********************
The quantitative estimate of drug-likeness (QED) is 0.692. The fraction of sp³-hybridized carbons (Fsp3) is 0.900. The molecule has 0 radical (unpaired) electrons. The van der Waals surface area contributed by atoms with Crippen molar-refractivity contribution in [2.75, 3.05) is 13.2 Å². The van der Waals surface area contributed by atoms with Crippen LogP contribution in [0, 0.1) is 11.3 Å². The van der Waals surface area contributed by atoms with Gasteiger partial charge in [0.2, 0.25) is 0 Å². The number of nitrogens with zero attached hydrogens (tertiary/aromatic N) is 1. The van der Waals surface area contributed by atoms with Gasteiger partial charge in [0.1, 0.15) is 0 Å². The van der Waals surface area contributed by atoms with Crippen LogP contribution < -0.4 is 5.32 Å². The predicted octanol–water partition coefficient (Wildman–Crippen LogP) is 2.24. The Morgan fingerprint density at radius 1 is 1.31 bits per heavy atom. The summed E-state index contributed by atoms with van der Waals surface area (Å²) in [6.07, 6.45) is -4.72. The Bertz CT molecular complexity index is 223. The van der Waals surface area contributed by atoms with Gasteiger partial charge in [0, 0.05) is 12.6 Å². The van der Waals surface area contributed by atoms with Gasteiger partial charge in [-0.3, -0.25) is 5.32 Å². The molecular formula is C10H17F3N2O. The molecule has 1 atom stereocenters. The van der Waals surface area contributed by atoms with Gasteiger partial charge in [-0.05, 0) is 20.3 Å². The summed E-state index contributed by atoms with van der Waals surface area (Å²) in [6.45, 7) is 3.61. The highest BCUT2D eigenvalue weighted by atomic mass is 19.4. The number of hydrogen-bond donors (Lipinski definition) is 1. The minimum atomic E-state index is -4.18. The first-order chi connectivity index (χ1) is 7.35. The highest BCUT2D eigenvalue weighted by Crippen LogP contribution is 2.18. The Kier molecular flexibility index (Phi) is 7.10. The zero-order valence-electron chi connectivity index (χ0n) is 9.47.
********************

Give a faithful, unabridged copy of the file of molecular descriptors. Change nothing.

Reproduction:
The quantitative estimate of drug-likeness (QED) is 0.692. The fraction of sp³-hybridized carbons (Fsp3) is 0.900. The molecule has 0 radical (unpaired) electrons. The van der Waals surface area contributed by atoms with Crippen molar-refractivity contribution in [2.75, 3.05) is 13.2 Å². The van der Waals surface area contributed by atoms with Crippen LogP contribution in [0, 0.1) is 11.3 Å². The van der Waals surface area contributed by atoms with Gasteiger partial charge in [0.2, 0.25) is 0 Å². The number of nitrogens with zero attached hydrogens (tertiary/aromatic N) is 1. The van der Waals surface area contributed by atoms with Gasteiger partial charge in [0.1, 0.15) is 0 Å². The van der Waals surface area contributed by atoms with Crippen LogP contribution < -0.4 is 5.32 Å². The predicted octanol–water partition coefficient (Wildman–Crippen LogP) is 2.24. The Morgan fingerprint density at radius 1 is 1.31 bits per heavy atom. The summed E-state index contributed by atoms with van der Waals surface area (Å²) in [6.07, 6.45) is -4.72. The Bertz CT molecular complexity index is 223. The van der Waals surface area contributed by atoms with Gasteiger partial charge in [0, 0.05) is 12.6 Å². The van der Waals surface area contributed by atoms with Gasteiger partial charge in [-0.3, -0.25) is 5.32 Å². The molecular formula is C10H17F3N2O. The molecule has 1 atom stereocenters. The van der Waals surface area contributed by atoms with Gasteiger partial charge in [-0.05, 0) is 20.3 Å². The summed E-state index contributed by atoms with van der Waals surface area (Å²) in [6.45, 7) is 3.61. The highest BCUT2D eigenvalue weighted by atomic mass is 19.4. The number of hydrogen-bond donors (Lipinski definition) is 1. The minimum atomic E-state index is -4.18. The first-order chi connectivity index (χ1) is 7.35. The highest BCUT2D eigenvalue weighted by Crippen LogP contribution is 2.18. The Kier molecular flexibility index (Phi) is 7.10. The zero-order valence-electron chi connectivity index (χ0n) is 9.47.